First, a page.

We are uncomfortable with things we cannot explain. Folks want to discredit what cannot be scientifically proven. That is why miracles are difficult to accept.
“It’s just a hole that keeps filling up with sand. Water is water, people are healed because of their faith. The painting was painted by a Spaniard, not really done by the Blessed Mother.” Wherever God has directly intervened in human history, there are doubts in the minds of the sceptics. Folks think, “This really can’t be happening—God talking to me; God bothering to look at me; God caring specially for me.” We look for the extra-ordinary and miss out on the ordinary way in which God wants to communicate with us. For example, Peter, John and James were distracted when the clothes of Jesus became dazzling white, when His face changed in appearance, when Moses and Elijah appeared to them. They started shaking, screaming, yelling—so God put them to sleep. He had to tranquilize them because they were so distracted. Focusing on the wrong things is a typical reaction when we feel that we are not in control. We do not know how to react. We are so accustomed to being in charge that allowing things to happen and just appreciating the moment is next to impossible. That is why we take pictures, or making a recording, or refuse to turn off our phones—they give us a false sense of being in control. Peter, John and James did not have our modern devices, but they still wanted to capture the moment by making tents, to mark the place. Again, God had to silence them. “Just listen”, God said. “Stop trying to do something and just appreciate the moment.” So difficult for us. We are much better at doing something than just being. Therefore, contemplative prayer is the least used, the least popular, the most neglected form of prayer.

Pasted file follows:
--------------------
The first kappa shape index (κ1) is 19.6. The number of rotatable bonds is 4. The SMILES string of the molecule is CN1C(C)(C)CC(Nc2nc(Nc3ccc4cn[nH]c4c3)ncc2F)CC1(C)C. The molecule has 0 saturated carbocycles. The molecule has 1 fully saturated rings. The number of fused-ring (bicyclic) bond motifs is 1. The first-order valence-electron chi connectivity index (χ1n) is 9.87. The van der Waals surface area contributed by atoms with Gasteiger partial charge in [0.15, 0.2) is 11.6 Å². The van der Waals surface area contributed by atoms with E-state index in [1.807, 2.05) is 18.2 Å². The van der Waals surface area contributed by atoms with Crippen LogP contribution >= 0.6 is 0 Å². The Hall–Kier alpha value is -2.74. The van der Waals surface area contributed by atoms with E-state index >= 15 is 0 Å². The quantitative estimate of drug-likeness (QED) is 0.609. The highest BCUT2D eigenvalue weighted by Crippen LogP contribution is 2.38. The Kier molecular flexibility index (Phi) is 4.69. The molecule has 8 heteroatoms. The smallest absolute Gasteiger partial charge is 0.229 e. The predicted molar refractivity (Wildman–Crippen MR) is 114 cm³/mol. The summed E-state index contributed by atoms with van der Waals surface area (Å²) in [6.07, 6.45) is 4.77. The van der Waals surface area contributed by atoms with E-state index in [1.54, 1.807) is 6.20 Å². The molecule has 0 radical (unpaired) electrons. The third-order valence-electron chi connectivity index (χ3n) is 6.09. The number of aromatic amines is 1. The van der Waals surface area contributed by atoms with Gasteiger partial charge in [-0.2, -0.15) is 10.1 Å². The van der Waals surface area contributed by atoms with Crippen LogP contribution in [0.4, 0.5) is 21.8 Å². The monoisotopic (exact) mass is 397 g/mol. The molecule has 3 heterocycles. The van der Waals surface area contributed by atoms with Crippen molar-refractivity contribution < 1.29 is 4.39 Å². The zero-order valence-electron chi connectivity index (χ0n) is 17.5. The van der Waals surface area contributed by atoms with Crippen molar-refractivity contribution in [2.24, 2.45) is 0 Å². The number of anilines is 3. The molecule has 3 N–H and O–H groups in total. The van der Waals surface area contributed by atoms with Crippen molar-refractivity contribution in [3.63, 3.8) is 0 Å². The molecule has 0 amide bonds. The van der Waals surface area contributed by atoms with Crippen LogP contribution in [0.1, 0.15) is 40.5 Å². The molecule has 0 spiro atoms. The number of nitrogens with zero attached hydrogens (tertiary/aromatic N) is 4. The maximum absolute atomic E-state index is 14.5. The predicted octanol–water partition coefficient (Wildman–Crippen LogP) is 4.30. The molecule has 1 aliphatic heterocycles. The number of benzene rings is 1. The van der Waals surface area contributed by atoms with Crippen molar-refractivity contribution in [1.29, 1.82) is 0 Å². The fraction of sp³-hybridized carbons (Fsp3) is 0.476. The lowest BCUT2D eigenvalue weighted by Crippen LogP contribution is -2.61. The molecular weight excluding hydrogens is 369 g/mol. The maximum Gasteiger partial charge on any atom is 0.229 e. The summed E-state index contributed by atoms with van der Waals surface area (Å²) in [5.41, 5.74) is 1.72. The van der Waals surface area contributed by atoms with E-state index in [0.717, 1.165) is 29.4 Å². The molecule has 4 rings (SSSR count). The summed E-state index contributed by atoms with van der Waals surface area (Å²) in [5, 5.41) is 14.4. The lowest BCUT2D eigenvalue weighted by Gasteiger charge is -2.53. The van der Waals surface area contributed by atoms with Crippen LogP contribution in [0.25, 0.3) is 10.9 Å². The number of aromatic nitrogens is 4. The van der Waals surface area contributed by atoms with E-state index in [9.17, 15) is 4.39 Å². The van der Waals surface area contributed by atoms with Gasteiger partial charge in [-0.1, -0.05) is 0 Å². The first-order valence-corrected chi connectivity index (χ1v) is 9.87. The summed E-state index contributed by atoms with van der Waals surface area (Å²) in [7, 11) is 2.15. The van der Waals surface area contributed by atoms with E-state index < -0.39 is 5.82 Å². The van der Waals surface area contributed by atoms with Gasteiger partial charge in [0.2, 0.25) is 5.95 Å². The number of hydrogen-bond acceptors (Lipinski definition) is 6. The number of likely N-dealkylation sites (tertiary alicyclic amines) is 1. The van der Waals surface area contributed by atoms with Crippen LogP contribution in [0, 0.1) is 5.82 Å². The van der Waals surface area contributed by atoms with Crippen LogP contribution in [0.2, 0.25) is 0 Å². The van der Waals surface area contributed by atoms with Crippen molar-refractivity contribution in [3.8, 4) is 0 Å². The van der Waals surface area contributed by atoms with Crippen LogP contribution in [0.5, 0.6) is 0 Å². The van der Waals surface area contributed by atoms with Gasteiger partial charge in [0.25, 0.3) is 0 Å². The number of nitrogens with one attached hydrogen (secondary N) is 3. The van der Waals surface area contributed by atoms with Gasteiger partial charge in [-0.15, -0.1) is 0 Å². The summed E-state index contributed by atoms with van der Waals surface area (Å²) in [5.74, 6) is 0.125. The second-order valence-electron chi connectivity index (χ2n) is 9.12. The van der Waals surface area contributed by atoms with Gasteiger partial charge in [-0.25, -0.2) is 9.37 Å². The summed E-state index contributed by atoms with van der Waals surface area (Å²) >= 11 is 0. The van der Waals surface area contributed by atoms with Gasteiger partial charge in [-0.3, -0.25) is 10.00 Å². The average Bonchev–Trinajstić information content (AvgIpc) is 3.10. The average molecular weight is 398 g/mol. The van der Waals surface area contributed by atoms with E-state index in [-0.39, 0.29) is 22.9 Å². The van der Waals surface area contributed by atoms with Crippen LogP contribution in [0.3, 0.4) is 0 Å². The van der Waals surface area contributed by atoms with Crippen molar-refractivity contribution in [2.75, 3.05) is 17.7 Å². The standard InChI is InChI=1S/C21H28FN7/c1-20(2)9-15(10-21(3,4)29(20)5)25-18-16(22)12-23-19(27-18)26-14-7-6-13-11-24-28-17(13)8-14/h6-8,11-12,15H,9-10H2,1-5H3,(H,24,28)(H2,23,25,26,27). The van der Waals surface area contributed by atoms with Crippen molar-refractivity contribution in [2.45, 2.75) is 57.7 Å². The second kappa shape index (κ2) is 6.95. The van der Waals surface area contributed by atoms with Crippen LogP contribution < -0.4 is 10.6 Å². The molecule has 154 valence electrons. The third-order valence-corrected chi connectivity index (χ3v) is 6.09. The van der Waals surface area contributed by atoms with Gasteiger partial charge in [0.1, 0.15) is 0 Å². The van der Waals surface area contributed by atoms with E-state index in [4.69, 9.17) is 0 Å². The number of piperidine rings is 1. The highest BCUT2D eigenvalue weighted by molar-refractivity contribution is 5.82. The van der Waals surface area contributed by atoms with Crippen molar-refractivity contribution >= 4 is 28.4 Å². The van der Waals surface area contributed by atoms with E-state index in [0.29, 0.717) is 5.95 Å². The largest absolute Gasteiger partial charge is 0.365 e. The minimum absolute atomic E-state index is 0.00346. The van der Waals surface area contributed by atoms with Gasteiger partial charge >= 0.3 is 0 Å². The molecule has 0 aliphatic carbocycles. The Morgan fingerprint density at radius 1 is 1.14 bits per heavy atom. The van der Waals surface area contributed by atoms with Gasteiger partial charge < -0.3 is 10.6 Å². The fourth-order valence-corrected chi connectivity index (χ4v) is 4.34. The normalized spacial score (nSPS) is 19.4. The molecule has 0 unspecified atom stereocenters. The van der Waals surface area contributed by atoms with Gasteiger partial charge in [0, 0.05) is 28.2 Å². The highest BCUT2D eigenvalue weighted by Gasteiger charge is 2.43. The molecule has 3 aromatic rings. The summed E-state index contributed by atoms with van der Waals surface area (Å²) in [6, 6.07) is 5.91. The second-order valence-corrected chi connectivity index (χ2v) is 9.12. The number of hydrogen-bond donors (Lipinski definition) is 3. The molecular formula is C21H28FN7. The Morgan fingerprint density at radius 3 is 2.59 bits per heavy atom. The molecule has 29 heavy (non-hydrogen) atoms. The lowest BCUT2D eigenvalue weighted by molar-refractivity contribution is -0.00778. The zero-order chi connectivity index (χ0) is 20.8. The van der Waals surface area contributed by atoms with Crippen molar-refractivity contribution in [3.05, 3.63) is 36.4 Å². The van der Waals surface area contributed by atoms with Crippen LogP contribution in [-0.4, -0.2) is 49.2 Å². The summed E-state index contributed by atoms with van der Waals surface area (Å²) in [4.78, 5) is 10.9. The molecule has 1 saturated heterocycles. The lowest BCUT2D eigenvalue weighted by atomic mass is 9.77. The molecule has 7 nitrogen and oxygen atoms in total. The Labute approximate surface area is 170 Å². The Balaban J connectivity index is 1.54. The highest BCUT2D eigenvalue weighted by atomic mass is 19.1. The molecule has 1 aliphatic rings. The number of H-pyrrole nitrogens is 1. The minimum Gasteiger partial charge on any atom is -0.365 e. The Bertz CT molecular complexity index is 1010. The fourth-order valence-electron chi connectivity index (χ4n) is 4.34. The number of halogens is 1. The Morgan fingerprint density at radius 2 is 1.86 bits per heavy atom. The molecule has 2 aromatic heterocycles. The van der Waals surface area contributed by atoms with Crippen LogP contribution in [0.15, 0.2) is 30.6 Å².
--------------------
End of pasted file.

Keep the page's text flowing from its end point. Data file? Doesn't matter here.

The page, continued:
“Sometimes I sits and think, sometimes I just sits.” Echoes from childhood come to mind, “Don’t waste your time.” We have trouble justifying sitting front of the Blessed Sacrament and doing nothing. Time is money. We could be working, cleaning, doing something. To sit and do nothing sounds almost “Un American.” Many are afraid of what they will discover—what God will say—the person they will become. The defense mechanisms go up and we justify our fears by saying, “That’s not for me. I cannot afford to spend so much time doing nothing.” When in reality, none of us can afford not to be quiet and just listen. The majority of us are running on empty.
Took a preview of the beatific vision to silence Peter, John and James. What does God have to do to silence us? How can God get our attention? Hopefully He does not have to use anything dramatic. No apparitions, no cloud, no movie voice—just the ordinariness of everyday life. God speaks to us all the time. Believe it or not—the Lord speaks through our spouse. In a rare instance, God might even speak through our in-laws. The beauty of nature. God is all around and constantly communicates with us. However, we are usually not listening. We do not have to travel across the ocean or visit a holy shrine or endure fasting. All we need is a listening heart. When we are open to listen, the message will be the same as always and forever. All that God wants to tell us is that we are loved without conditions. They are the most difficult words to hear. We want to earn, to deserve, to merit. God’s love is free. He accepts us for the person we are right now, not the person we want to be in the future. Our long list of deficiencies is also embraced. In Jesus Christ we are made One with the Father. Since we eat the Body of Christ, we also become the Body of Christ. And since the Father delighted in His Son, He also delights in us.
We are invited to listen to the words and make them our own: “You are my chosen son; you are my chosen daughter. I delight in you.”